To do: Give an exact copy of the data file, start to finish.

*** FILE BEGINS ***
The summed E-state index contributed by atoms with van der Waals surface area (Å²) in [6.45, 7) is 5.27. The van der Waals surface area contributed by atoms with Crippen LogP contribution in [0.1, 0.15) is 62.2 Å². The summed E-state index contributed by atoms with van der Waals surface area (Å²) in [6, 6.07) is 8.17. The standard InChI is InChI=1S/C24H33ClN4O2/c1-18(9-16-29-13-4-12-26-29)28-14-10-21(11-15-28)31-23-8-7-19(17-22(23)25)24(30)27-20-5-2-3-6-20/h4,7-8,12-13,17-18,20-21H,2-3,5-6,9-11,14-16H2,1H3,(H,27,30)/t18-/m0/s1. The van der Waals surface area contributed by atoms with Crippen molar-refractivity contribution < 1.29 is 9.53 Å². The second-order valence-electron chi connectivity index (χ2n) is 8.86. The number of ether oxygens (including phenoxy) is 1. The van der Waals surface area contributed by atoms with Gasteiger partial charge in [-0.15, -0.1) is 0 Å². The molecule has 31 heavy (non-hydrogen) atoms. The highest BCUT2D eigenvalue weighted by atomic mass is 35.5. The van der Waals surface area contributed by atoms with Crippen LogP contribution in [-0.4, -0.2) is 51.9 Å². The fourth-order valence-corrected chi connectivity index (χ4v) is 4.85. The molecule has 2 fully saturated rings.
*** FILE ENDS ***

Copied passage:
The summed E-state index contributed by atoms with van der Waals surface area (Å²) in [6.45, 7) is 5.27. The van der Waals surface area contributed by atoms with Crippen LogP contribution in [0.1, 0.15) is 62.2 Å². The summed E-state index contributed by atoms with van der Waals surface area (Å²) in [6, 6.07) is 8.17. The standard InChI is InChI=1S/C24H33ClN4O2/c1-18(9-16-29-13-4-12-26-29)28-14-10-21(11-15-28)31-23-8-7-19(17-22(23)25)24(30)27-20-5-2-3-6-20/h4,7-8,12-13,17-18,20-21H,2-3,5-6,9-11,14-16H2,1H3,(H,27,30)/t18-/m0/s1. The van der Waals surface area contributed by atoms with Crippen molar-refractivity contribution < 1.29 is 9.53 Å². The second-order valence-electron chi connectivity index (χ2n) is 8.86. The number of ether oxygens (including phenoxy) is 1. The van der Waals surface area contributed by atoms with Gasteiger partial charge in [-0.15, -0.1) is 0 Å². The molecule has 31 heavy (non-hydrogen) atoms. The highest BCUT2D eigenvalue weighted by atomic mass is 35.5. The van der Waals surface area contributed by atoms with Crippen LogP contribution in [-0.4, -0.2) is 51.9 Å². The fourth-order valence-corrected chi connectivity index (χ4v) is 4.85. The molecule has 2 fully saturated rings.